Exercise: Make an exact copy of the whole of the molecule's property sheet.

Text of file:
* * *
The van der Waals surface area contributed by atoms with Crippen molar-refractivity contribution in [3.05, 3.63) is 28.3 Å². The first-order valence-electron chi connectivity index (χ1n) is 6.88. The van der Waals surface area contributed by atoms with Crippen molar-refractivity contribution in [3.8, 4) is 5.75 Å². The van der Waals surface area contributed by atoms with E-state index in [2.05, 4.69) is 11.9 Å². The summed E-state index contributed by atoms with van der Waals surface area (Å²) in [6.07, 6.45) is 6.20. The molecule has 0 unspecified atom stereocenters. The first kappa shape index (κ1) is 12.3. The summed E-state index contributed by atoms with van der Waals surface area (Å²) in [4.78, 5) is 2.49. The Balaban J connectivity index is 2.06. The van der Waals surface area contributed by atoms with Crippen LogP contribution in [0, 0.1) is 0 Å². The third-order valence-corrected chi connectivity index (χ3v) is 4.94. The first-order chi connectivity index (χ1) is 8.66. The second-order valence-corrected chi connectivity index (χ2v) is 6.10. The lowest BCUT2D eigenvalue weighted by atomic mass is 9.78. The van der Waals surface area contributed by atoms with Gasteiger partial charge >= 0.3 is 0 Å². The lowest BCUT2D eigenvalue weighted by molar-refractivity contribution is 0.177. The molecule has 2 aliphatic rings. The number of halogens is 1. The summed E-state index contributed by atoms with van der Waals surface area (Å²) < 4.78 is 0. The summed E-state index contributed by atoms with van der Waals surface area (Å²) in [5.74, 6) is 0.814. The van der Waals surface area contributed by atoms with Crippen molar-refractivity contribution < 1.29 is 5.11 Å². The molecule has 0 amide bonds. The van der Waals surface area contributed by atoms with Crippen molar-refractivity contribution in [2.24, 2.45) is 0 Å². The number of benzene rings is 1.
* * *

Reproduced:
The van der Waals surface area contributed by atoms with Crippen molar-refractivity contribution in [3.05, 3.63) is 28.3 Å². The first-order valence-electron chi connectivity index (χ1n) is 6.88. The van der Waals surface area contributed by atoms with Crippen molar-refractivity contribution in [3.8, 4) is 5.75 Å². The van der Waals surface area contributed by atoms with E-state index in [2.05, 4.69) is 11.9 Å². The summed E-state index contributed by atoms with van der Waals surface area (Å²) in [6.07, 6.45) is 6.20. The molecule has 0 unspecified atom stereocenters. The first kappa shape index (κ1) is 12.3. The summed E-state index contributed by atoms with van der Waals surface area (Å²) in [4.78, 5) is 2.49. The Balaban J connectivity index is 2.06. The van der Waals surface area contributed by atoms with Crippen LogP contribution in [0, 0.1) is 0 Å². The third-order valence-corrected chi connectivity index (χ3v) is 4.94. The first-order chi connectivity index (χ1) is 8.66. The second-order valence-corrected chi connectivity index (χ2v) is 6.10. The lowest BCUT2D eigenvalue weighted by atomic mass is 9.78. The van der Waals surface area contributed by atoms with Gasteiger partial charge >= 0.3 is 0 Å². The lowest BCUT2D eigenvalue weighted by molar-refractivity contribution is 0.177. The molecule has 2 aliphatic rings. The number of halogens is 1. The summed E-state index contributed by atoms with van der Waals surface area (Å²) < 4.78 is 0. The summed E-state index contributed by atoms with van der Waals surface area (Å²) in [5.74, 6) is 0.814. The van der Waals surface area contributed by atoms with Crippen molar-refractivity contribution < 1.29 is 5.11 Å². The molecule has 0 amide bonds. The van der Waals surface area contributed by atoms with Crippen molar-refractivity contribution in [2.24, 2.45) is 0 Å². The number of benzene rings is 1.